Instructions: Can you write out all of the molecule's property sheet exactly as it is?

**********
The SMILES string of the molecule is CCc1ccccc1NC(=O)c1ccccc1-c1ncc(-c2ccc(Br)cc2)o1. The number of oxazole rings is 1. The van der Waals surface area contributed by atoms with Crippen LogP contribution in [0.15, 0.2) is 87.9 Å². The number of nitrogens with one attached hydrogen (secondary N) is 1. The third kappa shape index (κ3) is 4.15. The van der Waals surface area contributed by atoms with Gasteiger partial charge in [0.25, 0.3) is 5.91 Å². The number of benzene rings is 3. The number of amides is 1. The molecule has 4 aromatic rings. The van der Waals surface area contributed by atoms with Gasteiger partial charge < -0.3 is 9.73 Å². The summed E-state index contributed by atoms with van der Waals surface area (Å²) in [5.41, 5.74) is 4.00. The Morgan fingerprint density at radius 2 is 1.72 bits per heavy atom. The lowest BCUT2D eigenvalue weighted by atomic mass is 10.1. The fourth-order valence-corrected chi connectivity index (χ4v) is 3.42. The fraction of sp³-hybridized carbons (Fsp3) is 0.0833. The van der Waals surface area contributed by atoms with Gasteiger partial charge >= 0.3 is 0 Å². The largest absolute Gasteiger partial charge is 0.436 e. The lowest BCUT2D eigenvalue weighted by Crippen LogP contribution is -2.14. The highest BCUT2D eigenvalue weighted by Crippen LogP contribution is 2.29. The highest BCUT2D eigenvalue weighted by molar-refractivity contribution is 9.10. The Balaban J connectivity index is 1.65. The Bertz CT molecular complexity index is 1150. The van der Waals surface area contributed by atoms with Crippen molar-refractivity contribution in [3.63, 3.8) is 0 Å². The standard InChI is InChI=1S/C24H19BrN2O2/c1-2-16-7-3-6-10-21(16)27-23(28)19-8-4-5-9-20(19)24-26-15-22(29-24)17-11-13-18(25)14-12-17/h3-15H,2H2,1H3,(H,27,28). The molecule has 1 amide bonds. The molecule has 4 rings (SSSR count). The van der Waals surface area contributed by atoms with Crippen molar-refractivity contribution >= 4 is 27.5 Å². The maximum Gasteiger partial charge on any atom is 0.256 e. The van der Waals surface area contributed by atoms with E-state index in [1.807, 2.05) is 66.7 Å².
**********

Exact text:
The SMILES string of the molecule is CCc1ccccc1NC(=O)c1ccccc1-c1ncc(-c2ccc(Br)cc2)o1. The number of oxazole rings is 1. The van der Waals surface area contributed by atoms with Crippen LogP contribution in [0.15, 0.2) is 87.9 Å². The number of nitrogens with one attached hydrogen (secondary N) is 1. The third kappa shape index (κ3) is 4.15. The van der Waals surface area contributed by atoms with Gasteiger partial charge in [0.25, 0.3) is 5.91 Å². The number of benzene rings is 3. The number of amides is 1. The molecule has 4 aromatic rings. The van der Waals surface area contributed by atoms with Gasteiger partial charge < -0.3 is 9.73 Å². The summed E-state index contributed by atoms with van der Waals surface area (Å²) in [5.41, 5.74) is 4.00. The Morgan fingerprint density at radius 2 is 1.72 bits per heavy atom. The lowest BCUT2D eigenvalue weighted by atomic mass is 10.1. The fourth-order valence-corrected chi connectivity index (χ4v) is 3.42. The fraction of sp³-hybridized carbons (Fsp3) is 0.0833. The van der Waals surface area contributed by atoms with Gasteiger partial charge >= 0.3 is 0 Å². The largest absolute Gasteiger partial charge is 0.436 e. The lowest BCUT2D eigenvalue weighted by Crippen LogP contribution is -2.14. The highest BCUT2D eigenvalue weighted by Crippen LogP contribution is 2.29. The highest BCUT2D eigenvalue weighted by molar-refractivity contribution is 9.10. The Balaban J connectivity index is 1.65. The Bertz CT molecular complexity index is 1150. The van der Waals surface area contributed by atoms with Crippen molar-refractivity contribution in [3.63, 3.8) is 0 Å². The standard InChI is InChI=1S/C24H19BrN2O2/c1-2-16-7-3-6-10-21(16)27-23(28)19-8-4-5-9-20(19)24-26-15-22(29-24)17-11-13-18(25)14-12-17/h3-15H,2H2,1H3,(H,27,28). The molecule has 1 amide bonds. The molecule has 4 rings (SSSR count). The van der Waals surface area contributed by atoms with Crippen molar-refractivity contribution >= 4 is 27.5 Å². The maximum Gasteiger partial charge on any atom is 0.256 e. The van der Waals surface area contributed by atoms with E-state index in [1.807, 2.05) is 66.7 Å².